Governmental Theory of the Atonement

The governmental theory of the atonement maintains that "God forgives sinners without requiring an equivalent payment."1  This theory was proposed by Grotius (1583-1645).  "Grotius reasoned that Christ upheld the principle of government in God’s law by making a token payment for sin through His death. God accepted the token payment of Christ, set aside the requirement of the law, and was able to forgive sinners because the principle of His government had been upheld."2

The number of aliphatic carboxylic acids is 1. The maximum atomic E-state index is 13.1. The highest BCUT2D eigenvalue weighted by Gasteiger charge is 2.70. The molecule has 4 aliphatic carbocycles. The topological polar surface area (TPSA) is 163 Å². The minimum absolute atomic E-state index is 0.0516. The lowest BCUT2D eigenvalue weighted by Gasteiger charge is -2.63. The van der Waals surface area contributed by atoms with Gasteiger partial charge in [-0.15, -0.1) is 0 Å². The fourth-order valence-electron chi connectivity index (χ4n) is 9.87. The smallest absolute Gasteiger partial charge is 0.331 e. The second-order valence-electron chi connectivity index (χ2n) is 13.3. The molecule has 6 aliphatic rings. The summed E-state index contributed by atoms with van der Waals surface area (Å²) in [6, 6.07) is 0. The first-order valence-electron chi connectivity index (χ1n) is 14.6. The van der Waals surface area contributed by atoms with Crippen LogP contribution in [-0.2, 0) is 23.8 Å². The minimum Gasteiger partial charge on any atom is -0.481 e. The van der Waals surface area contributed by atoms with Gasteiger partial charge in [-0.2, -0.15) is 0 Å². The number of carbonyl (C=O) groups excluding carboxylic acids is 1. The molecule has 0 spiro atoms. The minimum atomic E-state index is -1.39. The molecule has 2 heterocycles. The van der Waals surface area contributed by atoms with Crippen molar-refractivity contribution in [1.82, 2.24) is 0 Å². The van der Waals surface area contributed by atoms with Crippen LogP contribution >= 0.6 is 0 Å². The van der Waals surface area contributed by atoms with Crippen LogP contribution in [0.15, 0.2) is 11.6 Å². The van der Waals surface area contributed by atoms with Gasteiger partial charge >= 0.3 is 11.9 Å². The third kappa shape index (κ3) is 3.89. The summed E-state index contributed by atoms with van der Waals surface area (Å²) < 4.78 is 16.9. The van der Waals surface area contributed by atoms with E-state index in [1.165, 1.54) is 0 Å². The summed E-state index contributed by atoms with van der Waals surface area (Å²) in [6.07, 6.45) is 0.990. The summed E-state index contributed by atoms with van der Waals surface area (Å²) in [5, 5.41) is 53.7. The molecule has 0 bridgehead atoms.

The problem with this theory of the atonement is that the law is not satisfied, and there is no payment required for breaking the law God. The Bible tells us that the wrath of God must be removed (1 John 2:2) and that Christ's atonement was substitutionary (Isaiah 53:4-6; 2 Cor. 5:21; 1 Peter 2:24).

  • 1. Enns, Paul P. The Moody Handbook of Theology, p. 321
  • 2. ibid. p. 321

 

 

 

 
 
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